NEIWPCC employees work at the Hudson Valley offices of two complimentary estuary programs: the Hudson River Estuary Program and the Hudson River National Estuarine Research Reserve.

Hudson River Estuary Program

Created in 1987, the Estuary Program helps people enjoy, protect, and revitalize the Hudson River and its watershed. The program – which is managed by the New York State Department of Environmental Conservation – focuses on the tidal section of the river from the federal dam in Troy, N.Y. to upper New York harbor in New York City.

Bridge over the Hudson

The program is guided by an Action Agenda which is updated periodically. The staff and partners work to achieve three key benefits:

  • A vital river ecosystem.
  • A thriving and resilient watershed.
  • People living well with nature.

The Estuary Program uses a collaborative approach to implement its projects and programs, working with a variety of partners to offer support such as:

Hudson River National Estuarine Research Reserve

The Research Reserve was designated a part of the National Estuarine Research Reserve System in 1982 – a network of 30 protected coastal areas managed by the National Oceanic and Atmospheric Administration (NOAA). It’s mission is to improve the health and vitality of the Hudson River Estuary by protecting estuarine habitats through integrated education, training, stewardship, restoration, and monitoring and research programs.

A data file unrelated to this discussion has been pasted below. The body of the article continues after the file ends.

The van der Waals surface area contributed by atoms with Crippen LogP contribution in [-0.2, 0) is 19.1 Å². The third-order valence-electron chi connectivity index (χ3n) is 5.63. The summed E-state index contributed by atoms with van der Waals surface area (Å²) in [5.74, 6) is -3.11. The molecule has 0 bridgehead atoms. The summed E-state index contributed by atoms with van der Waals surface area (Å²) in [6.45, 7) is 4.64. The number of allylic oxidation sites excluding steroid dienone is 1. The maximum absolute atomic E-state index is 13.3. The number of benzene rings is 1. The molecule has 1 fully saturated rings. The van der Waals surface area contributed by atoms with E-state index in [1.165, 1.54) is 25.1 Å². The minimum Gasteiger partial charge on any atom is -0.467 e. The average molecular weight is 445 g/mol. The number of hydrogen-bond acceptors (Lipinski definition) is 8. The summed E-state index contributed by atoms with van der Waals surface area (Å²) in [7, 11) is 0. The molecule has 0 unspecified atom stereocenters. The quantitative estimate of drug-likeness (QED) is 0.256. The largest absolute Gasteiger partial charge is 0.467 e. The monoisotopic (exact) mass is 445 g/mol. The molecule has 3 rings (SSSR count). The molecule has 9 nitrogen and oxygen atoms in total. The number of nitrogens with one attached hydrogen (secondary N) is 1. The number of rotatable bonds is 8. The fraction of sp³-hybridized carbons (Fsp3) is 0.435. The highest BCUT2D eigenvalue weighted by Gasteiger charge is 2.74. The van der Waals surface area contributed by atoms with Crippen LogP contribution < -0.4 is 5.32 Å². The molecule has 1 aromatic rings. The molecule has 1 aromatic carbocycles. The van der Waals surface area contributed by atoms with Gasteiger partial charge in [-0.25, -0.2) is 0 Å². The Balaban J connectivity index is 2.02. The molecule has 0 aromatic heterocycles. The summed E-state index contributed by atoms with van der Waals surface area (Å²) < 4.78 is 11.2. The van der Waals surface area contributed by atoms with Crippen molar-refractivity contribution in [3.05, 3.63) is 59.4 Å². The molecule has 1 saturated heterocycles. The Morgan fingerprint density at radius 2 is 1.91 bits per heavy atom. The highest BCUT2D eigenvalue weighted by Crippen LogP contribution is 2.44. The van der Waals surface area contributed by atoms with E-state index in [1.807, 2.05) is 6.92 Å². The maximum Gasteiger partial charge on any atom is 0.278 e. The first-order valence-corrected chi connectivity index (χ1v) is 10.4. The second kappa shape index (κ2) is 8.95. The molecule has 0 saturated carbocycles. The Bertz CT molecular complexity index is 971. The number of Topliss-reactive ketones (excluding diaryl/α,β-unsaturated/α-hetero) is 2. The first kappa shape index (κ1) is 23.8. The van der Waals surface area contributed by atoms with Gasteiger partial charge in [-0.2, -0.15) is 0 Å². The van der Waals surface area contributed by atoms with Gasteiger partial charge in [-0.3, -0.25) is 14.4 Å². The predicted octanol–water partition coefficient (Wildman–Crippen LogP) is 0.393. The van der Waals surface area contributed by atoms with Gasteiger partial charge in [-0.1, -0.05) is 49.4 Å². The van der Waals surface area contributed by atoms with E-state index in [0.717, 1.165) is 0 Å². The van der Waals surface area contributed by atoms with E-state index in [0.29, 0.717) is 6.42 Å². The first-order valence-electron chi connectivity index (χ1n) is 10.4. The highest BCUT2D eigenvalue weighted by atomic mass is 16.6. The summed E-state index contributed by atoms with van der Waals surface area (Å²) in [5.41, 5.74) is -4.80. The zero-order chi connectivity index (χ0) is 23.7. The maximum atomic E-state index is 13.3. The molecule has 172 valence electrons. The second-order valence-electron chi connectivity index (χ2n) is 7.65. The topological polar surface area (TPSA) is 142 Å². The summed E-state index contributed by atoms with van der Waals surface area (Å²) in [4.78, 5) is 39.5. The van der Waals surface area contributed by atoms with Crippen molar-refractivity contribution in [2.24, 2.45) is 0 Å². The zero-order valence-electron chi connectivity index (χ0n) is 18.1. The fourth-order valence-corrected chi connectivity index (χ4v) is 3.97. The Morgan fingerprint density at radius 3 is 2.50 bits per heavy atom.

The Reserve encompasses nearly 5,000 acres of tidal wetlands and upland habitat across four federally-designated and state-protected sites: Piermont Marsh, Iona Island, Tivoli Bays, and Stockport Flats.

Reserve staff and partners conduct estuarine research studies of physical, biological and chemical characterizations; ecosystem processes; and exchanges between wetlands and the Hudson’s main stem. These studies provide a solid foundation for all reserve programs, including the Hudson River Sustainable Shorelines Project.

This program is a partnership between New York State Department of Environmental Conservation and the National Oceanic and Atmospheric Administration.